6. your whimsical hipster hobbies? it’s time to indulge! you can spend all day reading, or knitting that scarf, or doing freelance writing for literary journals. realistically? you’ll probably spend it on twitter, starting fights with people who hate almond milk. (i am really sorry, but i actually did that the other day. but seriously! get angry at people for gross acts of cultural appropriation, racism, or homophobia. no one cares if you think people who drink almond milk are wankers. it’s delicious).
7. they don’t look for veins when you have a blood test – they feel for them! so, don’t worry if you have tattoos covering that area.
7. i’m probably not quite cool enough to comment on hair styles, as relevant to hipsters, so i’m showing my own ignorance here. i have no idea what’s hip anymore. but shaved heads can look pretty great. if you do have a shaved head and tattoos, and aren’t gaunt, people WILL look at you like you might want to bash them in the streets. i get that look a lot. seriously? my tattoos are birds and flowers, people. i’m a lover, not a fighter.
this is pretty much a bit of a piss-take, but in all seriousness, there’s not a great deal of support for not-quite-young-adults-anymore with cancer. and there’s not a lot of visibility for childless queers with cancer either. not that maybe i need that, but i think there’s something in the invincibility. there’s enough stories of Young Mums With Cancer, or The Really Healthy Person Who Got Cancer Anyway that it can be hard to realise that you, that person who listens to too much Xiu Xiu and was up against the barriers for multiple Sigur Ros concerts, and knows who Merzbow is, and who likes single origin coffee, and who is covered in tattoos — you also can get cancer. the chemo ward reminds me, probably more than radiation because you see the same crew at the same time – but i saw a broad range of young people – a dude who looks about 20 with tribal tattoos, a kid with a mohawk in about five different colours, with an exhausted looking girlfriend, the tiny young woman who would curl up in her chair and read a book with the cords coming out of her, the tall thin man who always wore black shirts and slept under a blanket every week, looking more and more tired as the weeks went on.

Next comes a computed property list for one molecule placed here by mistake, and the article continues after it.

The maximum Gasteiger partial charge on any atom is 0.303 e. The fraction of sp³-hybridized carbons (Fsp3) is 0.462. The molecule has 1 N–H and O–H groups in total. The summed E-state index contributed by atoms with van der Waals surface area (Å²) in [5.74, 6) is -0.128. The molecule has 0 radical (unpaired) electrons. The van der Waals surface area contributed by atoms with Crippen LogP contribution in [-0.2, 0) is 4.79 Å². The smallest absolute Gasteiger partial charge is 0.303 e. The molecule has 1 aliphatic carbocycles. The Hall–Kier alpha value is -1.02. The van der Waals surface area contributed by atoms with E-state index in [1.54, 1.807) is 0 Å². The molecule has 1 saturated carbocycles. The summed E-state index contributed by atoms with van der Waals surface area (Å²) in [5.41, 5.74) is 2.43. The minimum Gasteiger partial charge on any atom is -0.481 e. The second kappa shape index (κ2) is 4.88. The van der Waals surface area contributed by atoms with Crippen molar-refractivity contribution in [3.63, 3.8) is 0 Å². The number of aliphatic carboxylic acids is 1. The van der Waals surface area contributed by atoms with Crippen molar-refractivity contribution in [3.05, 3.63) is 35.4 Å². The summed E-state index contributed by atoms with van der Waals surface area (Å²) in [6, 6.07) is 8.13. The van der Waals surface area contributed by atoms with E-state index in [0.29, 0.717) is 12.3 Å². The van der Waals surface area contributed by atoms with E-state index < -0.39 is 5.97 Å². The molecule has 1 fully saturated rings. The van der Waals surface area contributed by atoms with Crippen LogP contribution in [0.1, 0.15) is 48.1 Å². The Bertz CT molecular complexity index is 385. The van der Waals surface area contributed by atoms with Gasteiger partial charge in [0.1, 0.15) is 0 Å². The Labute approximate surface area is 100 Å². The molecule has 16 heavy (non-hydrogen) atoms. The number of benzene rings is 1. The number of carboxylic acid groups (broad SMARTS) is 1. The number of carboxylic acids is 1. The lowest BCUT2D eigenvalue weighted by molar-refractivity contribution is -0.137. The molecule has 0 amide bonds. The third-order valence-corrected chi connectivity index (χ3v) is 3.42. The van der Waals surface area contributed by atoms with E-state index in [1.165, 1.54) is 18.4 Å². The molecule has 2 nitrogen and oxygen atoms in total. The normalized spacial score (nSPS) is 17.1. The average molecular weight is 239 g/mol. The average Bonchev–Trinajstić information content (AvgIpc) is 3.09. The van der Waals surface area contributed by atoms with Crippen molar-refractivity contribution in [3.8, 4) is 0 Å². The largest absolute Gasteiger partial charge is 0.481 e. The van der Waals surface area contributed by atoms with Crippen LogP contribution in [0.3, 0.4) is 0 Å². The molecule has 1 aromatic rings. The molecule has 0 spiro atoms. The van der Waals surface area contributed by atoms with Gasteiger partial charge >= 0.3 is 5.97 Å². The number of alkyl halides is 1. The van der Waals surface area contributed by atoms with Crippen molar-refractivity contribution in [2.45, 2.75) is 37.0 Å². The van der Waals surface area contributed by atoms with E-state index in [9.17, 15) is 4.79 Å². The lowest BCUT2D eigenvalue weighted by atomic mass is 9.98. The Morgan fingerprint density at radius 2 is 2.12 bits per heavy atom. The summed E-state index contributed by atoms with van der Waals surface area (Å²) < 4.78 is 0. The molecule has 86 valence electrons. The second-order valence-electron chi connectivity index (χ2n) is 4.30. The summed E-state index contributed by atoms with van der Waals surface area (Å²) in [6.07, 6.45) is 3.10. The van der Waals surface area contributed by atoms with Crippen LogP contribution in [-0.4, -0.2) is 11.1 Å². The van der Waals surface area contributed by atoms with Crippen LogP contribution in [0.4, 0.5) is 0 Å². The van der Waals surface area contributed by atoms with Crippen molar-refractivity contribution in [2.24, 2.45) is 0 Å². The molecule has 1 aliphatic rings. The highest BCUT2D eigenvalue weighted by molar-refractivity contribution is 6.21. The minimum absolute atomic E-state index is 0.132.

and even in reading this, i am guessing most of you are still thinking, on some level, that you are immune. or if not immune, that you definitely don’t. or if you do think you might, it’s in an abstract way. even as the biggest paranoid ‘i so have cancer after googling this random symptom’ person, it was abstract. as much as i was terrified i did have cancer, i never really thought about what it would mean if i actually, really, honest to god, did have cancer. because the big things are not always the thing that stands out. it’s the small things, like needing to organise lifts, or making sure you eat at the right time around your chemo pills, or worrying about sleeping too much and wondering if it’s depression, or how much your legs hurt when you walk up the stairs, or all the hours you spend in waiting rooms, knowing you can now see that clock ticking with the echo of ‘incurable cancer’ and ‘advanced cancer’ and ‘what to do when your cancer won’t go away’ booklets.
it is storming here right now. i have great news on a few freelance-y writing things i’ve done. i am happy today, despite the radiation exhaustion and the possible cold. i drank expensive cold pressed juice and have artisan pasta and rye sourdough bread, and i got a copy of Anne Carson’s Nox (about grief) in the mail today. i will spend the night with my spinning wheel, watching Gourmet Farmer, and string me up with the hipster label, and see if i care, because i don’t think my artisan bread or fancy juice or the fact that i really like The National and lit fic makes me a terrible person. it’s just stuff i like. and hipsters have stage IV cancer in their bums as well.